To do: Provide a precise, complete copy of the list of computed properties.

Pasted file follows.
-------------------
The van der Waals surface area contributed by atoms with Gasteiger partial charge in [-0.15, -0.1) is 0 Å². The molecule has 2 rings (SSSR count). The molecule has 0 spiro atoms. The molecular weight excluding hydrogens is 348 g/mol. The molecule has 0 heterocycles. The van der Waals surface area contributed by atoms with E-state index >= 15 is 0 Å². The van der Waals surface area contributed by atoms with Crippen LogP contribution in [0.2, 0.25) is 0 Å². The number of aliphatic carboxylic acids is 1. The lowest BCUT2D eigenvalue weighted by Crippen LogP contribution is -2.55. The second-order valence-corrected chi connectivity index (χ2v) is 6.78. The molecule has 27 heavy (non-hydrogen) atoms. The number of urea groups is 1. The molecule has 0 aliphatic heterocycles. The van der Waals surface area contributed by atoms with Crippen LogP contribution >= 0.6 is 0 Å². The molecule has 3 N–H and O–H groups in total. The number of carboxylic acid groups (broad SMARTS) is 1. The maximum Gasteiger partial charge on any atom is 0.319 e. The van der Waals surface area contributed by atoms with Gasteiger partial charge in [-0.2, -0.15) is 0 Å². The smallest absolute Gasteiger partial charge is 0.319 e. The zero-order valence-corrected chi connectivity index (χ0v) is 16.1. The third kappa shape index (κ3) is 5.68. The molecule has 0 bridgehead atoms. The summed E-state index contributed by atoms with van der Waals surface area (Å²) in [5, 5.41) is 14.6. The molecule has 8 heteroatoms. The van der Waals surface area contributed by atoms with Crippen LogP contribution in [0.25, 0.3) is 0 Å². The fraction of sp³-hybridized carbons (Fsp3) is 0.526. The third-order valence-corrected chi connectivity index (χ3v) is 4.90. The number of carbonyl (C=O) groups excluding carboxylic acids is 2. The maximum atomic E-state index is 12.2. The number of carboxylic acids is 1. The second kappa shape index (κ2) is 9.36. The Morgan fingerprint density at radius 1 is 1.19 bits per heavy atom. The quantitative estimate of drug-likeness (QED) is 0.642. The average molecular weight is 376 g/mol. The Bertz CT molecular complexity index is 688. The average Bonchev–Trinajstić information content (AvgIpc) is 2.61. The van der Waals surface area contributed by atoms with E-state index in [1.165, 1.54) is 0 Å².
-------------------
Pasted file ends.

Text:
The van der Waals surface area contributed by atoms with Gasteiger partial charge in [-0.15, -0.1) is 0 Å². The molecule has 2 rings (SSSR count). The molecule has 0 spiro atoms. The molecular weight excluding hydrogens is 348 g/mol. The molecule has 0 heterocycles. The van der Waals surface area contributed by atoms with E-state index >= 15 is 0 Å². The van der Waals surface area contributed by atoms with Crippen LogP contribution in [0.2, 0.25) is 0 Å². The number of aliphatic carboxylic acids is 1. The lowest BCUT2D eigenvalue weighted by Crippen LogP contribution is -2.55. The second-order valence-corrected chi connectivity index (χ2v) is 6.78. The molecule has 27 heavy (non-hydrogen) atoms. The number of urea groups is 1. The molecule has 0 aliphatic heterocycles. The van der Waals surface area contributed by atoms with Crippen LogP contribution >= 0.6 is 0 Å². The molecule has 3 N–H and O–H groups in total. The number of carboxylic acid groups (broad SMARTS) is 1. The maximum Gasteiger partial charge on any atom is 0.319 e. The van der Waals surface area contributed by atoms with Gasteiger partial charge in [-0.2, -0.15) is 0 Å². The smallest absolute Gasteiger partial charge is 0.319 e. The zero-order valence-corrected chi connectivity index (χ0v) is 16.1. The third kappa shape index (κ3) is 5.68. The molecule has 0 bridgehead atoms. The summed E-state index contributed by atoms with van der Waals surface area (Å²) in [5, 5.41) is 14.6. The molecule has 8 heteroatoms. The van der Waals surface area contributed by atoms with Crippen LogP contribution in [0.25, 0.3) is 0 Å². The fraction of sp³-hybridized carbons (Fsp3) is 0.526. The third-order valence-corrected chi connectivity index (χ3v) is 4.90. The number of carbonyl (C=O) groups excluding carboxylic acids is 2. The maximum atomic E-state index is 12.2. The number of carboxylic acids is 1. The second kappa shape index (κ2) is 9.36. The Morgan fingerprint density at radius 1 is 1.19 bits per heavy atom. The quantitative estimate of drug-likeness (QED) is 0.642. The average molecular weight is 376 g/mol. The Bertz CT molecular complexity index is 688. The average Bonchev–Trinajstić information content (AvgIpc) is 2.61. The van der Waals surface area contributed by atoms with E-state index in [1.165, 1.54) is 0 Å².